The smile disappeared, teeth hidden behind tightly pursed lips.
For the first time at the SEA Games, Nguyen Thi Anh Vien's voiced quivered - in disappointment.
The 18-year-old will leave the Games with eight gold medals from 12 events, but she ended the meet at the OCBC Aquatic Centre last night with a defeat that clearly stung.
She was soundly beaten by Singapore's pocket dynamo, Tao Li, in the women's 100m butterfly on the final day of competition, finishing a distant sixth in 1min 1.53sec, as Tao Li romped to victory in 59.79.
The curtain came down on Nguyen's Games, leaving the Vietnamese just one gold shy of Singapore fly boy Joseph Schooling, who scored a perfect nine from nine outings in the pool - and all in record times.
Schooling may tip the scales in sheer numbers, but to call him the outright star of the pool, or these Games, even, would be to overlook the size of the task undertaken by Nguyen and the way she executed it.
Indeed, even Singapore national coach Sergio Lopez was hard pressed to make the call.
"Star of the Games? It'll have to be between Joe and Vien, the Vietnamese girl. I take my hat off to her for what she did," said Lopez. "What she did was special... she's an excellent swimmer who has been improving by leaps and bounds."
"But there were many special people," he added, throwing up a few names, including Singapore's Quah siblings - Ting Wen and Zheng Wen.
But surely Nguyen and Schooling lead that list.
She was registered for 12 events, across all four swim strokes, and without a team behind her, had no relay events in which to add to her medal collection.
Schooling had three relays, backed by a solid crew of swimmers from the Singapore bullpen.
Perhaps there is no need to find that distinction between quantity in results and quality of effort, merely a need to sit back and gaze in awe at the two who have lit up these Games with what are extraordinary efforts.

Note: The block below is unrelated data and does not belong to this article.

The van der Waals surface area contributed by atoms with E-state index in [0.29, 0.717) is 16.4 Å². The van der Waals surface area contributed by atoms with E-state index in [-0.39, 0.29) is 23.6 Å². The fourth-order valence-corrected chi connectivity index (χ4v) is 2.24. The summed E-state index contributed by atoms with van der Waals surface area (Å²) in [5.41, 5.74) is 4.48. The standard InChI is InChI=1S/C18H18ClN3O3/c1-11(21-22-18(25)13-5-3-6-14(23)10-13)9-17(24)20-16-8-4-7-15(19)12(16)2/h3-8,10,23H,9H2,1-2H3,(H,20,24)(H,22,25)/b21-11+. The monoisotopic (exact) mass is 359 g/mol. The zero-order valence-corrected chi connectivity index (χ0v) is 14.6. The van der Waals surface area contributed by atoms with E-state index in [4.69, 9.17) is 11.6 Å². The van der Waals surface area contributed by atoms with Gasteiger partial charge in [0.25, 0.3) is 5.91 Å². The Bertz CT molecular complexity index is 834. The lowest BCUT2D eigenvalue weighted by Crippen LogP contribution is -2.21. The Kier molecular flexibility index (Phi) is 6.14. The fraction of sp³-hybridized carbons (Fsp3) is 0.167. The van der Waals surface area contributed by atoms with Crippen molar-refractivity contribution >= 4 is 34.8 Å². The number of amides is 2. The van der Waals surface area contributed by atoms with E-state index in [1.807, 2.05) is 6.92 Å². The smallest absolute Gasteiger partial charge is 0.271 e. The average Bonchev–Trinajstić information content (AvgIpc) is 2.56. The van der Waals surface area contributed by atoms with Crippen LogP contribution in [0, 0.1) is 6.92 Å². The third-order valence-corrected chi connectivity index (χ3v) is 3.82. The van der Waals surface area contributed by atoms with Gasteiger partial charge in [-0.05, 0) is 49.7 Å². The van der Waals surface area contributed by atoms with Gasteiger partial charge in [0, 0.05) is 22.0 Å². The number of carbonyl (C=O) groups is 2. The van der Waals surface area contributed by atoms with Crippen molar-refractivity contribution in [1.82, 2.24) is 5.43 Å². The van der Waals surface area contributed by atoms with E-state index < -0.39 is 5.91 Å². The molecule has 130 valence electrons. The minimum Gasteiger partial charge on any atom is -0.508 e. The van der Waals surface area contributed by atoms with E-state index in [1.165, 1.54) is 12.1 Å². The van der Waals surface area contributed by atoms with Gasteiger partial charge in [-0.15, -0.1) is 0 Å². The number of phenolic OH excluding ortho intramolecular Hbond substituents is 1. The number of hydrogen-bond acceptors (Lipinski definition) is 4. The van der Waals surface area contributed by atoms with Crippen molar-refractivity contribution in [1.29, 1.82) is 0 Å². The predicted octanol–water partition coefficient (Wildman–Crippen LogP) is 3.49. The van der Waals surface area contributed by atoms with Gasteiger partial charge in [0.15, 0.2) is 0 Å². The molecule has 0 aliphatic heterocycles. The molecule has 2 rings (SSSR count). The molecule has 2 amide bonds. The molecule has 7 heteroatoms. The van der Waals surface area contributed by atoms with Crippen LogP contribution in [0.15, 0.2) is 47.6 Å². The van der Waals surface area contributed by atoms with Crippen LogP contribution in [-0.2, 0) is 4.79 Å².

They are from different worlds, follow different paths, but are united in not one, but two aspects - their reluctance to settle for second best, and their drive for something bigger.
"I'm happy that I got nine golds and nine Games' records. But I could have done something better, better times," said Schooling. "There is definitely room for improvement."
Schooling's eyes have always been set on the Olympics.
"It wasn't like this was easy here, I could've had a bad race, or someone could have flown off the blocks and beaten me, especially in the shorter races where there's very little room for error.
"I take heart from the fact that I met my targets here, but this is a small stepping stone to the Olympics," he said.
Schooling's Games ended in all smiles, Nguyen's didn't.
"In the 100m butterfly I was very tired. I really wanted to win, but I was very tired.
"I did very bad," she said, lips quivering. "I think yes, maybe I tried to swim too many (races)."
But Nguyen's eyes, too, are trained on bigger things.
"I hope I can swim better, in a world or Olympic final, maybe in the 400m Individual Medley."
It was the same lesson learnt, the same cementing of targets, in sweet victory, and also in defeat.
Nguyen got out of the pool and licked her wounds, Schooling just wanted to get away.
"I hate the word swimming now. I don't want to see a pool for a while. But I will start going at it again - later."
9 GOLDS; 9 GAMES RECORD
50m freestyle (22.47 Games record)
100m freestyle (48.58, Games record)
50m butterfly (23.49 Games record)
100m butterfly (52.13 Games record)
200m butterfly (1:55.73 Games record)
200m individual medley (2:00.66 Games record)
4x100m freestyle relay (3:19.59 Games record)
4x200m freestyle relay (7:18.14 Games record)
4x100m medley relay (3:38.25 Games record)
NGUYEN THI ANH VIEN
8 GOLDS; 7 GAMES RECORDS
200m freestyle (1:59.27 Games record)
400m freestyle (4:08.66 Games record)
800m freestyle (8:34.85 Games record)
200m butterfly (2:11.12 Games record)
200m breaststroke (2:31.16)
200m backstroke (2:14.12 Games record)
200m individual medley (2:13.53 Games record)
400m individual medley (4:42.88 Games record)
This article was first published on June 12, 2015.
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